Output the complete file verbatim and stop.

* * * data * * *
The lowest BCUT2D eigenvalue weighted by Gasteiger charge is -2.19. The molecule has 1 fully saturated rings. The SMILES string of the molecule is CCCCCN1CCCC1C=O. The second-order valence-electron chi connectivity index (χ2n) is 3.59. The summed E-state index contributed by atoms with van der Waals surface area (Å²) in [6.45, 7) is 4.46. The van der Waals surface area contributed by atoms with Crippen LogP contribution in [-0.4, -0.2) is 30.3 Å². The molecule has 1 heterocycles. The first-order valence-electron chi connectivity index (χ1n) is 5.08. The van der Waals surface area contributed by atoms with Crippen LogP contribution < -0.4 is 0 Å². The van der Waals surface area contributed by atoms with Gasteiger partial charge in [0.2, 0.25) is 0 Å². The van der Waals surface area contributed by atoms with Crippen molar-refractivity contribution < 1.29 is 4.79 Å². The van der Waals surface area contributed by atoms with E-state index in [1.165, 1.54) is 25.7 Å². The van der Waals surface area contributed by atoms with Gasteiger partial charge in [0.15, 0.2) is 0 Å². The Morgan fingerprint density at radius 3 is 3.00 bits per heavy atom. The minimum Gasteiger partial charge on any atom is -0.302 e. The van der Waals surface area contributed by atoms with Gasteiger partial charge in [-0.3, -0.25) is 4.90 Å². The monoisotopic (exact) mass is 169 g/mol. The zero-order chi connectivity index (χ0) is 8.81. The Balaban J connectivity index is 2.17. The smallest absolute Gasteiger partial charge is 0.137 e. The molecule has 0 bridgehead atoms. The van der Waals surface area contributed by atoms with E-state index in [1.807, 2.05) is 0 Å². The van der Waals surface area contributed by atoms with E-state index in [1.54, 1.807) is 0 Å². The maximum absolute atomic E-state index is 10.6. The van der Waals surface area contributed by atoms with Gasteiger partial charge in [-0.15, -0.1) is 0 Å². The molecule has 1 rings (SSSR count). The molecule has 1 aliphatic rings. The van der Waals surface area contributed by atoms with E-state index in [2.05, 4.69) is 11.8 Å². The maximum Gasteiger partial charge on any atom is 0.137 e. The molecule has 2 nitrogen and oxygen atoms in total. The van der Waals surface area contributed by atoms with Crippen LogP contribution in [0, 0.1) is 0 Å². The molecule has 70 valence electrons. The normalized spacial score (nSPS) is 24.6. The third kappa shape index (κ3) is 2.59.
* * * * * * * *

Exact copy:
The lowest BCUT2D eigenvalue weighted by Gasteiger charge is -2.19. The molecule has 1 fully saturated rings. The SMILES string of the molecule is CCCCCN1CCCC1C=O. The second-order valence-electron chi connectivity index (χ2n) is 3.59. The summed E-state index contributed by atoms with van der Waals surface area (Å²) in [6.45, 7) is 4.46. The van der Waals surface area contributed by atoms with Crippen LogP contribution in [-0.4, -0.2) is 30.3 Å². The molecule has 1 heterocycles. The first-order valence-electron chi connectivity index (χ1n) is 5.08. The van der Waals surface area contributed by atoms with Crippen LogP contribution < -0.4 is 0 Å². The van der Waals surface area contributed by atoms with Gasteiger partial charge in [0.2, 0.25) is 0 Å². The van der Waals surface area contributed by atoms with Crippen molar-refractivity contribution < 1.29 is 4.79 Å². The van der Waals surface area contributed by atoms with E-state index in [1.165, 1.54) is 25.7 Å². The van der Waals surface area contributed by atoms with Gasteiger partial charge in [0.15, 0.2) is 0 Å². The Morgan fingerprint density at radius 3 is 3.00 bits per heavy atom. The minimum Gasteiger partial charge on any atom is -0.302 e. The van der Waals surface area contributed by atoms with Gasteiger partial charge in [-0.3, -0.25) is 4.90 Å². The monoisotopic (exact) mass is 169 g/mol. The zero-order chi connectivity index (χ0) is 8.81. The Balaban J connectivity index is 2.17. The smallest absolute Gasteiger partial charge is 0.137 e. The molecule has 0 bridgehead atoms. The van der Waals surface area contributed by atoms with E-state index in [1.807, 2.05) is 0 Å². The van der Waals surface area contributed by atoms with E-state index in [1.54, 1.807) is 0 Å². The maximum absolute atomic E-state index is 10.6. The van der Waals surface area contributed by atoms with Gasteiger partial charge in [-0.15, -0.1) is 0 Å². The molecule has 1 rings (SSSR count). The molecule has 1 aliphatic rings. The van der Waals surface area contributed by atoms with E-state index in [2.05, 4.69) is 11.8 Å². The maximum Gasteiger partial charge on any atom is 0.137 e. The molecule has 2 nitrogen and oxygen atoms in total. The van der Waals surface area contributed by atoms with Crippen LogP contribution in [0, 0.1) is 0 Å². The molecule has 70 valence electrons. The normalized spacial score (nSPS) is 24.6. The third kappa shape index (κ3) is 2.59.